After that discussion, I raised my hand, and said (probably not this well-stated), “In the future, when we are talking about people, can we not bring up their personal lives into the discussion? If she can or cannot serve should be her decision which she can make based on what she knows about her own private life, but we shouldn’t bring it up or speculate.”

The committee chair said, “Yes, I agree. It has no baring. We will ask her, and she will decide. We only need to decide to ask.”

And the first guy said, “Yeah, I only brought it up because another guy is leaving because of having a new baby.”

I said, “Yeah, but he brought that up. We didn’t speculate. He decided and told us. That’s the difference.” and my face must have been beat red by this point, dying of embarrassment, but pushing on because I felt it was important and right.

And the guy responded with, “I’m sorry. You’re probably right.”

And I almost about died of surprise and shock and gratitude for him and the chair of the committee.  I looked at the other women in the room (yes, I wasn’t alone for once), and they smiled at me. And it felt amazing! Such a minor win, but so very important for me.

So, these two stories are reports, examples, of how you can respond to sexism, and how you cannot always control or even expect the response you will get. I think it is getting better. I think we can change. I have hope that my perseverance on this is not for nothing. I do not think I am in the same category at Martin Luther King, but his sentiment was not about special people. His words were about regular people. Regular people need to point things out, or they won’t get better. Protest is not meant to make people comfortable. I suppose what I do is a form of protest. It makes the transgressors more uncomfortable than the innocent. I suppose that is what my stories display more than anything else.

What do you think? Comment or post here. Push the +Follow button to get an email every time I post.

Leonardo_da_Vinci_043-modDiversity. It is something we all say we want, and struggle to figure out how to get it in the white and male hallowed halls of academia. But, there is one way in which academia is actually pretty diverse, and that is in the mixture of introverts and extroverts. I have discussed before that I have had people take the Myers-Briggs test as a way to understand their own selves better. For those who haven’t read that post, the point is not to evaluate or judge anyone, but to have people realize that there is a diversity of personalities and styles in the research group. If you read the post, you will see there are interesting and helpful activities associated with the test – it isn’t meant as a label.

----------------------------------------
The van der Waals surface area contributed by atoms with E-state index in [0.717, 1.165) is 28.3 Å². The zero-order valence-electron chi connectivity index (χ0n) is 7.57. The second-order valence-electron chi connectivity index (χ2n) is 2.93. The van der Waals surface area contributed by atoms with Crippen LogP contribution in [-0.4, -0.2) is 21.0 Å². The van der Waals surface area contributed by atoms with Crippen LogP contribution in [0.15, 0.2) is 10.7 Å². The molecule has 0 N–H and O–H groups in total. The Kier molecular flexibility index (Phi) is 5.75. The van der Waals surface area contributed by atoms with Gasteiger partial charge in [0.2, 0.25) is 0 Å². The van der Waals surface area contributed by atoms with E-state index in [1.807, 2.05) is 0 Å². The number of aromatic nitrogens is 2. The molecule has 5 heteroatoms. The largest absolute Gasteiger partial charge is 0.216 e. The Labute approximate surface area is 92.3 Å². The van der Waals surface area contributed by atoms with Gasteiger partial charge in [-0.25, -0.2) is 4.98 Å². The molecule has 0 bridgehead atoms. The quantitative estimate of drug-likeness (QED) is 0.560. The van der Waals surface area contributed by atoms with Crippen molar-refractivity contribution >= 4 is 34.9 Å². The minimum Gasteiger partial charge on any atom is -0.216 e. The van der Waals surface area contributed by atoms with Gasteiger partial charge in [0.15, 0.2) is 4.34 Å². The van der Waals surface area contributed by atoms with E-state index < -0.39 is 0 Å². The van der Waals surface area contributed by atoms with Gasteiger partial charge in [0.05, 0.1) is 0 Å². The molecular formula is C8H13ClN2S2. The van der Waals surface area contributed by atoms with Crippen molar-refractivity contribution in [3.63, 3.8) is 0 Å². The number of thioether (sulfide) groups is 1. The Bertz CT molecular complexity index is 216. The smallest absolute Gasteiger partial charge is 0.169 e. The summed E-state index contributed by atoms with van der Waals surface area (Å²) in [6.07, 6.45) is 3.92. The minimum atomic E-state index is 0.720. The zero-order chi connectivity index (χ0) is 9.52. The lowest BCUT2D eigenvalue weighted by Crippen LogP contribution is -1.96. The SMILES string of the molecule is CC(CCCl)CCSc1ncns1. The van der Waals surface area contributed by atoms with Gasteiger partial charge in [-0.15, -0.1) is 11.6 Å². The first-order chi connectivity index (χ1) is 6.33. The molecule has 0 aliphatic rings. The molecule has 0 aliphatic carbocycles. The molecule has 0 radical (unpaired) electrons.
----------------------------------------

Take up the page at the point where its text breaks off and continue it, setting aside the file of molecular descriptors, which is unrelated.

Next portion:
Understanding my students better, including their personalities, especially if they are an introvert or extrovert, helps me to mentor and reach them. It also helps me to explain to them how I function. When talking to my students – especially new students – I often tell them that I am an extreme extrovert. This means that I will think out loud, I will say things that I am still testing and might not mean, and I will throw out unformulated and untested ideas. If they are less extroverted or introverted, this is likely not how they operate.

Introverts, at least in my lab, are often very careful about what they say. They do not throw out half-baked ideas or plans. They think internally and very carefully before they speak. This is very admirable, but it is not how I operate. I tell them all this. I also tell them that I will try very hard to give them time to think and speak. I will try not to speak over them. But, that sometimes I will, on accident, and to please excuse me. This conversation has worked pretty well, and I sometimes repeat it, if the person works for me long enough and we both need a reminder. Most introverts are happy to have it explained and to see that I am trying to understand how they best operate.

I think one reason for the high incidence of introverts in academia is that it is seen as not only acceptable, but normal to be a focused, introverted academic. You know the old joke:

“How can you tell if an {Insert STEM label here, i.e. engineer} is an extrovert? They look at your shoes when they talk.”

Indeed, the stereotype of the introverted academic is not exclusive to science, engineering, or math. Some of my friends are introverted sociologists and economics professors.